How to Protect Yourself from Identity Theft and Financial Fraud

How to Protect Yourself from Identity Theft and Financial Fraud

Although there are many forms of cyber-related identity theft and financial fraud prevalent in our society today, the main threat, by far, for the average person out there is called Account Takeover Fraud. It is important to know what you can do to protect yourself from identity theft and financial fraud.

Identity theft and identity fraud are terms used to refer to all types of crimes in which someone wrongfully obtains and uses another person’s information in some way that involves fraud or deception. Typically, these crimes are committed for economic gain.


Account Takeover Fraud is a type of financial identity theft that generally means using another person’s account information (for example, a credit card number, a bank account, or even an investment account) to obtain products and services through that person’s existing accounts. Most commonly this crime includes extracting funds from a person’s bank account. Account numbers are often found in the trash, hacked online, stolen out of the mail, lifted from wallets and purses, or observed in-person by someone looking over the victim’s shoulder while checking account information. Thieves may also directly access individual accounts online, over the phone, or through the mail. Nowadays, people are even receiving very genuine-looking text messages from impostors acting as the victim’s actual financial institution, such as their bank or credit card company.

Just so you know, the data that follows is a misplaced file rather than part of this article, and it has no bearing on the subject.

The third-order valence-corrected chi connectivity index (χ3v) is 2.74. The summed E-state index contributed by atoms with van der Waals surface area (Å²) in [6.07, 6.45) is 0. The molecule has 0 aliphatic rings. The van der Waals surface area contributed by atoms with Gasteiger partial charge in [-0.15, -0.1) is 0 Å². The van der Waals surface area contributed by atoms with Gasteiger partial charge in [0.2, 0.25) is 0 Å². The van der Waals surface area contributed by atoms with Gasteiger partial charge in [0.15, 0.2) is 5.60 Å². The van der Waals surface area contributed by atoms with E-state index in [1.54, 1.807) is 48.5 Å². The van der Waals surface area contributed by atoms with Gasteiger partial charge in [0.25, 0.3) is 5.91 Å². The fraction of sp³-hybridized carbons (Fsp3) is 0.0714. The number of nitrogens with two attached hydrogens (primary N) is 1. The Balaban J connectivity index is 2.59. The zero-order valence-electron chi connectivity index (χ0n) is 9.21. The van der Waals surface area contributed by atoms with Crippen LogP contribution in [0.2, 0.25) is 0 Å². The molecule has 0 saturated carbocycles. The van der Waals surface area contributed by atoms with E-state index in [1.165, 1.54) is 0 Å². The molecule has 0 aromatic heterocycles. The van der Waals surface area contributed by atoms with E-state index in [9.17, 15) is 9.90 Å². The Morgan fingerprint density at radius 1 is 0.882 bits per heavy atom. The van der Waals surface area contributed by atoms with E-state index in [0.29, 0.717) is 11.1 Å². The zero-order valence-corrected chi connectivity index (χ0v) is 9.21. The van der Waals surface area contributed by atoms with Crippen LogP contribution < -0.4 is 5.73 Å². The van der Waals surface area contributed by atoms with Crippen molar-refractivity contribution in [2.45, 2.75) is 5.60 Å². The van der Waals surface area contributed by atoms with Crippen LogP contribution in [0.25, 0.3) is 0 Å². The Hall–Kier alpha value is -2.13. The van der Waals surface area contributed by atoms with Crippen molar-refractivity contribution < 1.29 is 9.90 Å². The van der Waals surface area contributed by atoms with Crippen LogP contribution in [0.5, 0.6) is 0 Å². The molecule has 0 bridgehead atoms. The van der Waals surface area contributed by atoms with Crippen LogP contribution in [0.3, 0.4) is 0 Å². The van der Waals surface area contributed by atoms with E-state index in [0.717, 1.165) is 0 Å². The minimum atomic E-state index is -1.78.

With such a high level of sophistication, combined with our busy lives, how can we recognize fraud when it is so convincing?

Thankfully, there are two common characteristics prevalent in nearly every fraud attempt, which are as follows:

First, the thieves must obtain some form of personal information from you, which typically involves the following:

  • Account Number,
  • Birthdate,
  • Social Security Number,
  • Credit Card Number,
  • An existing Security Word, PIN, or Password, and
  • Even a One-Time Password.
    • If you receive a one-time passcode you did not initiate, please do not provide the code to
      anyone who contacts you requesting it.

Second, the thieves always create a sense of urgency. They put pressure on you to act now such as:

  • Login to your accounts “NOW” to prevent further damage!
  • Text us back “IMMEDIATELY!”
  • Call this number “AS SOON AS YOU CAN!”


Victims are often the first to detect account takeover when they discover charges on monthly statements they did not authorize, funds depleted from existing accounts, or a check bounces due to a compromised bank account. Therefore, you are your first line of defense.

To prevent yourself from falling into the fraudulent trap and protect yourself from identity theft and financial fraud:

  • Never give out your personal information — especially on phone calls, texts, or email correspondence you did not initiate.
  • Next, take a pause.
    • If you have not divulged any personal info during your current conversation with someone, do not let that person pressure you into acting immediately.
    • Hang up, if you are on the phone, and call your financial institution directly.